Auburn University will award 1,150 academic degrees Saturday in Auburn Arena during two summer graduation ceremonies featuring addresses by retired U.S. Army Lt. Gen. Ron Burgess, Auburn University's senior counsel for national security programs, cyber programs and military affairs. Burgess, a 1974 Auburn graduate, joined the university in 2012 to lead its security and cyber initiatives. He is a 38-year U.S. Army veteran who spent much of his career in the upper levels of military intelligence and security, including service as director of the U.S. Defense Intelligence Agency from 2009 to 2012.
 
UGA names new director of education abroad
Yana Cornish recently was named the new director of education abroad for the University of Georgia's Office of International Education. Her appointment is effective Aug. 18. Prior to accepting her position at UGA, Cornish served as the director of study abroad programs at the University of Northern Iowa. During her more than 10 years at UNI, student participation in study abroad nearly quadrupled.
 
Survey ranks U. of Florida high, among 'best schools for the money'
The University of Florida is among the 50 best public and private colleges in the nation for the money, according to a report published by Money magazine. Money joined the long list of publications ranking colleges and universities Monday, releasing a ranking based on which colleges and universities it said offer the highest quality education for the money. UF was ranked 28th overall and seventh among public institutions -- behind such peer universities as UC-Berkeley, the University of Michigan, the University of Virginia and Texas A&M University.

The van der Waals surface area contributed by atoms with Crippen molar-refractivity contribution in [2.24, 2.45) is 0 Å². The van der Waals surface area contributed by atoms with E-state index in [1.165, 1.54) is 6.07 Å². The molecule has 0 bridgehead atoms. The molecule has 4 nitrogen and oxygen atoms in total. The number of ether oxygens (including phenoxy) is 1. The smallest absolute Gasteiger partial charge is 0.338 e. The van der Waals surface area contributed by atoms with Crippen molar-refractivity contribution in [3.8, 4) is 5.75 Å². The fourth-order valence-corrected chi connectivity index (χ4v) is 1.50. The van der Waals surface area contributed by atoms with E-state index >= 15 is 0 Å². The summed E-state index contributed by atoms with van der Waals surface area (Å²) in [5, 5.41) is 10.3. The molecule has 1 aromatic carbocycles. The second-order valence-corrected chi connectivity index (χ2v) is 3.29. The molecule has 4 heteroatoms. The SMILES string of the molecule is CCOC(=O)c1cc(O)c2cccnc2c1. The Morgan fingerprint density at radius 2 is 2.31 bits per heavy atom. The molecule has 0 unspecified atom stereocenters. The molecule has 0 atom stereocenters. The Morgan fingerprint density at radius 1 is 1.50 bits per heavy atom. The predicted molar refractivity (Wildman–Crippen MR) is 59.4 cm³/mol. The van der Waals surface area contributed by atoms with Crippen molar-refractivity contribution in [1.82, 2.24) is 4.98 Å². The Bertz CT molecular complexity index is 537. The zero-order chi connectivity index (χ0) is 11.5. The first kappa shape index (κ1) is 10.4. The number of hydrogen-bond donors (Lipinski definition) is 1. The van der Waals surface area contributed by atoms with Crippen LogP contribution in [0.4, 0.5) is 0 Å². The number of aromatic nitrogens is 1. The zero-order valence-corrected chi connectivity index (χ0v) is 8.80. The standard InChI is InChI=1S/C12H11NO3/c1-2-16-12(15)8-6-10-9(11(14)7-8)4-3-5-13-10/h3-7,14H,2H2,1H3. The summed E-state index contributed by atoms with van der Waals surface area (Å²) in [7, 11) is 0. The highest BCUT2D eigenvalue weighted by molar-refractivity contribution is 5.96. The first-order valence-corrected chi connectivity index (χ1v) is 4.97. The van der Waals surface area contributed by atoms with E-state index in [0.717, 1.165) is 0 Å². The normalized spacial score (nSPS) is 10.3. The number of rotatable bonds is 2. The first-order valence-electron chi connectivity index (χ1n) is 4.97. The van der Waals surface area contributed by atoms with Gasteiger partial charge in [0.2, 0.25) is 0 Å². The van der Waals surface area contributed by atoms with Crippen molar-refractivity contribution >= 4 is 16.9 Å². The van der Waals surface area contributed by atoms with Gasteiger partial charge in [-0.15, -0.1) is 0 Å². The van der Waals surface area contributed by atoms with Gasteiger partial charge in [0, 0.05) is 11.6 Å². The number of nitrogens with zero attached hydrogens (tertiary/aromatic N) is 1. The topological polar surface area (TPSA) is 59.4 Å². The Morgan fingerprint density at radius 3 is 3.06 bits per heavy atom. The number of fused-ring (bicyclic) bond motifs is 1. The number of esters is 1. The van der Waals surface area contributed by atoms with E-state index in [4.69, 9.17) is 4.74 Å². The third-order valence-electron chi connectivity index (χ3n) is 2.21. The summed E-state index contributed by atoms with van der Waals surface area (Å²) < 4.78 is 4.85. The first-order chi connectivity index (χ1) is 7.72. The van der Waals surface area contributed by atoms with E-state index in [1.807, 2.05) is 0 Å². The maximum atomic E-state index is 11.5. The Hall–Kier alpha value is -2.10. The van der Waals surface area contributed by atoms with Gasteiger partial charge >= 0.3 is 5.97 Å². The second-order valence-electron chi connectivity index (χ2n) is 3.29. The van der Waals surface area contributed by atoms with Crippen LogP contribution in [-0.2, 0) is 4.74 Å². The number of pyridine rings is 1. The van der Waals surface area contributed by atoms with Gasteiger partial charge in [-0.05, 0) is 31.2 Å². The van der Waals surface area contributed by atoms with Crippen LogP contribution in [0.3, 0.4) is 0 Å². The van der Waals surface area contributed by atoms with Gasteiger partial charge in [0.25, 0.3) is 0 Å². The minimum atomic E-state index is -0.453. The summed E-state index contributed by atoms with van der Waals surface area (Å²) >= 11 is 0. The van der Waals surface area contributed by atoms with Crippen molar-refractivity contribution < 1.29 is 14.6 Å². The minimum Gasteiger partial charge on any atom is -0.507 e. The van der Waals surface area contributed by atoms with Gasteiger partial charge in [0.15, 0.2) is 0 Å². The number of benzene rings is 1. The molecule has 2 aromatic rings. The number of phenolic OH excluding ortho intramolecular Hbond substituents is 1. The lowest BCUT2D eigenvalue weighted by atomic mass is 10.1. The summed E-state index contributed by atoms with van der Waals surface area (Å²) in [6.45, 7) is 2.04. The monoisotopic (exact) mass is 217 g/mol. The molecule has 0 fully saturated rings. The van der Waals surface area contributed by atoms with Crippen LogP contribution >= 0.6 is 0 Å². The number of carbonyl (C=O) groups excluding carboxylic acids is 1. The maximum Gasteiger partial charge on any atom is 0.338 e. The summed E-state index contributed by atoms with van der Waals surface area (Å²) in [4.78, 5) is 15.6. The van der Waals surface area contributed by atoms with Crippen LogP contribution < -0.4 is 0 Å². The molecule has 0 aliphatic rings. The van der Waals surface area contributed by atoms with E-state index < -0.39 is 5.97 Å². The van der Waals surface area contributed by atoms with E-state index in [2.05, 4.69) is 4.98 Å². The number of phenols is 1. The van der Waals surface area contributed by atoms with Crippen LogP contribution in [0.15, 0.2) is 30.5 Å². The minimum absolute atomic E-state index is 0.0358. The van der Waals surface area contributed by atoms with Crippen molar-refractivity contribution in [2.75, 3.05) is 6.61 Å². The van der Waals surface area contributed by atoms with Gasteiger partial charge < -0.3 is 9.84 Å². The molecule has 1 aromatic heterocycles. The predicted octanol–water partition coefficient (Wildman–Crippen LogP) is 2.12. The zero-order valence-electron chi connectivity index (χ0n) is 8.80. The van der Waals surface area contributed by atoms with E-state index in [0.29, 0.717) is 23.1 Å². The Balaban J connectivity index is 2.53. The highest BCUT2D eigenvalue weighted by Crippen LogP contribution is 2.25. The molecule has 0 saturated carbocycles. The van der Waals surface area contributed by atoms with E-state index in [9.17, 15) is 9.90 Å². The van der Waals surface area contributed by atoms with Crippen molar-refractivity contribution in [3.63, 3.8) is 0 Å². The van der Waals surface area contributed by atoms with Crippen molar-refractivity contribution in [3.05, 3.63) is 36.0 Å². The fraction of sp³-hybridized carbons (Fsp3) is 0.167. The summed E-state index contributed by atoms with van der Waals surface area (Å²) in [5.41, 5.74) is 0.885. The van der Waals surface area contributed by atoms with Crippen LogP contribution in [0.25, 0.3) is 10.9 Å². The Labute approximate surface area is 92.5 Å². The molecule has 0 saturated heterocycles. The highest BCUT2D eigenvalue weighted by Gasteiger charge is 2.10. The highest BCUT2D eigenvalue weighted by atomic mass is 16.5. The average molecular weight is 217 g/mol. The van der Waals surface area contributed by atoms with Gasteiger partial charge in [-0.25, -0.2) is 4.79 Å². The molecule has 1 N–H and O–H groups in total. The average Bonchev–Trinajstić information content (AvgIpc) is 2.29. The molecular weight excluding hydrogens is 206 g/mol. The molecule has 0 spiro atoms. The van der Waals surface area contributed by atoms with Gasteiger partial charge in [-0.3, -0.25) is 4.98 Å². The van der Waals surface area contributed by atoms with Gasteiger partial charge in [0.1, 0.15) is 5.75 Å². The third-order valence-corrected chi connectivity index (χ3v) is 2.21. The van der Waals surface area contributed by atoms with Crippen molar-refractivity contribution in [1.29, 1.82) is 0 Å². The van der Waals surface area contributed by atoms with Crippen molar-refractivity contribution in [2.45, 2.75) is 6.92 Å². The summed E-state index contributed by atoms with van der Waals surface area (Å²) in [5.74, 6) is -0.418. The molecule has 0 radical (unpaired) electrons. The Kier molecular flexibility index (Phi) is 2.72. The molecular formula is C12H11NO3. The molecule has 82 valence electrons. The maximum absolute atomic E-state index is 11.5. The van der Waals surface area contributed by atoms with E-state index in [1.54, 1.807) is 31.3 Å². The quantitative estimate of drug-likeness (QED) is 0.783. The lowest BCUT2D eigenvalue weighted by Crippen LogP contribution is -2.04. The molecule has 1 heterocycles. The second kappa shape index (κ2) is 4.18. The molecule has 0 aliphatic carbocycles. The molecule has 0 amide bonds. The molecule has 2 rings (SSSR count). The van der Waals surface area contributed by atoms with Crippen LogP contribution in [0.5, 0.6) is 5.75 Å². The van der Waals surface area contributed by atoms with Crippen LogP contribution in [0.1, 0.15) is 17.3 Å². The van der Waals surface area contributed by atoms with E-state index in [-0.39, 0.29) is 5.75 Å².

Texas A&M police seeking national accreditation
Texas A&M police could soon join a short list of Texas university police departments as a nationally accredited law enforcement agency. The department is seeking accreditation through the Commission on Accreditation for Law Enforcement Agencies, a credentialing authority since 1979. Bryan and College Station police are also credentialed through CALEA, as are 30 other law enforcement agencies across the state, including eight university police departments -- the University of Texas among them.
 
AAU ranking kept private most everywhere, except for U. of Missouri
Former University of Missouri Chancellor Brady Deaton started a trend at MU that sets the university aside from its peers. Several years ago, Deaton began openly discussing the university's ranking within the Association of American Universities, a prestigious organization that includes only 34 public institutions, of which MU ranks 32nd. Deaton, University of Missouri System President Tim Wolfe and now MU Chancellor R. Bowen Loftin all speak openly about a goal, too. MU wants to be ranked No. 28 out of the 34 public schools by 2018. Publicly discussing the rank is unusual among AAU schools, let alone discussing publicly the need for improvement.